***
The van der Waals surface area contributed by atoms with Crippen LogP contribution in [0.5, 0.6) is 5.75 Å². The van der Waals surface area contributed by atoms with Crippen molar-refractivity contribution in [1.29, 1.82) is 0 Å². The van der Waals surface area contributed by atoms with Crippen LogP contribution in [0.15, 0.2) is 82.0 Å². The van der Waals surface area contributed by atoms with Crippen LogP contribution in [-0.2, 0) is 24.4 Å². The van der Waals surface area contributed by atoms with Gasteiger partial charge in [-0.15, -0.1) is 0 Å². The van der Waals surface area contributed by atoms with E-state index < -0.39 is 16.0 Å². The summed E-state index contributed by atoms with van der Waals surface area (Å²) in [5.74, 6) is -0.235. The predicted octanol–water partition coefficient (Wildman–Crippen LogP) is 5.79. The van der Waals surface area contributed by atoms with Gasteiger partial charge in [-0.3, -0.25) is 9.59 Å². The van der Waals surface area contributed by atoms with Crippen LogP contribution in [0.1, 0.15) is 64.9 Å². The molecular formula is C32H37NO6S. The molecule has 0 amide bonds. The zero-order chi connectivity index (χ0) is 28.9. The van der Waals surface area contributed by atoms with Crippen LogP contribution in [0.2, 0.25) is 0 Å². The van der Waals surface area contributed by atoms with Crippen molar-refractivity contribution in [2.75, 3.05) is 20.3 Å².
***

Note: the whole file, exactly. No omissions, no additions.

The van der Waals surface area contributed by atoms with Crippen LogP contribution in [0.5, 0.6) is 5.75 Å². The van der Waals surface area contributed by atoms with Crippen molar-refractivity contribution in [1.29, 1.82) is 0 Å². The van der Waals surface area contributed by atoms with Crippen LogP contribution in [0.15, 0.2) is 82.0 Å². The van der Waals surface area contributed by atoms with Crippen LogP contribution in [-0.2, 0) is 24.4 Å². The van der Waals surface area contributed by atoms with Gasteiger partial charge in [-0.15, -0.1) is 0 Å². The van der Waals surface area contributed by atoms with E-state index < -0.39 is 16.0 Å². The summed E-state index contributed by atoms with van der Waals surface area (Å²) in [5.74, 6) is -0.235. The predicted octanol–water partition coefficient (Wildman–Crippen LogP) is 5.79. The van der Waals surface area contributed by atoms with Gasteiger partial charge in [-0.3, -0.25) is 9.59 Å². The van der Waals surface area contributed by atoms with Crippen LogP contribution in [0.1, 0.15) is 64.9 Å². The molecular formula is C32H37NO6S. The molecule has 0 amide bonds. The zero-order chi connectivity index (χ0) is 28.9. The van der Waals surface area contributed by atoms with Crippen LogP contribution in [0.2, 0.25) is 0 Å². The van der Waals surface area contributed by atoms with Crippen molar-refractivity contribution in [2.75, 3.05) is 20.3 Å².